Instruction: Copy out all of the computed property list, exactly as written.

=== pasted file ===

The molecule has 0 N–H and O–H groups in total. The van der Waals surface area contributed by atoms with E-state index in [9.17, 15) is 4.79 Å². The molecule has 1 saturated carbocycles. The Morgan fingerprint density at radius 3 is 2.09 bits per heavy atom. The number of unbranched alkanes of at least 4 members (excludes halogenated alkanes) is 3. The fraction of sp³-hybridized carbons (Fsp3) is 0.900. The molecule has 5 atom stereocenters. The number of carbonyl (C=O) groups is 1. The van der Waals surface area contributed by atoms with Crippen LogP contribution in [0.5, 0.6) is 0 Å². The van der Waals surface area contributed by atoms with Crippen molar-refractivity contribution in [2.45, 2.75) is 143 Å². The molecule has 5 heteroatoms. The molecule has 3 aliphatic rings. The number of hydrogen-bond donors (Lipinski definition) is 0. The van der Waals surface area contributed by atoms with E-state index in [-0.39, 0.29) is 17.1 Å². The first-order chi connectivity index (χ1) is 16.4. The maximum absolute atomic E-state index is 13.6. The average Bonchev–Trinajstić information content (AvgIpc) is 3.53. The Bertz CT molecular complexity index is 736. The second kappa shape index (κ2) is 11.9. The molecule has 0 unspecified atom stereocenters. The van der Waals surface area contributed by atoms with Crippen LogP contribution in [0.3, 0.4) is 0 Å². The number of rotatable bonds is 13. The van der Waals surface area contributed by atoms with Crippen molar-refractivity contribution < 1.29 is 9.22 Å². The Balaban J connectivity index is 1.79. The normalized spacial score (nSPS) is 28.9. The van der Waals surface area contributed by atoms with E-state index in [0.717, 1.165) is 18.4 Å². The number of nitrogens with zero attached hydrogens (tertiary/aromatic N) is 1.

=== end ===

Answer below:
The molecule has 0 N–H and O–H groups in total. The van der Waals surface area contributed by atoms with E-state index in [9.17, 15) is 4.79 Å². The molecule has 1 saturated carbocycles. The Morgan fingerprint density at radius 3 is 2.09 bits per heavy atom. The number of unbranched alkanes of at least 4 members (excludes halogenated alkanes) is 3. The fraction of sp³-hybridized carbons (Fsp3) is 0.900. The molecule has 5 atom stereocenters. The number of carbonyl (C=O) groups is 1. The van der Waals surface area contributed by atoms with Crippen LogP contribution in [0.5, 0.6) is 0 Å². The van der Waals surface area contributed by atoms with Crippen molar-refractivity contribution in [2.45, 2.75) is 143 Å². The molecule has 5 heteroatoms. The molecule has 3 aliphatic rings. The number of hydrogen-bond donors (Lipinski definition) is 0. The van der Waals surface area contributed by atoms with E-state index in [-0.39, 0.29) is 17.1 Å². The first-order chi connectivity index (χ1) is 16.4. The maximum absolute atomic E-state index is 13.6. The average Bonchev–Trinajstić information content (AvgIpc) is 3.53. The Bertz CT molecular complexity index is 736. The second kappa shape index (κ2) is 11.9. The molecule has 0 unspecified atom stereocenters. The van der Waals surface area contributed by atoms with Crippen LogP contribution in [0.3, 0.4) is 0 Å². The number of rotatable bonds is 13. The van der Waals surface area contributed by atoms with Crippen molar-refractivity contribution < 1.29 is 9.22 Å². The Balaban J connectivity index is 1.79. The normalized spacial score (nSPS) is 28.9. The van der Waals surface area contributed by atoms with E-state index in [0.717, 1.165) is 18.4 Å². The number of nitrogens with zero attached hydrogens (tertiary/aromatic N) is 1.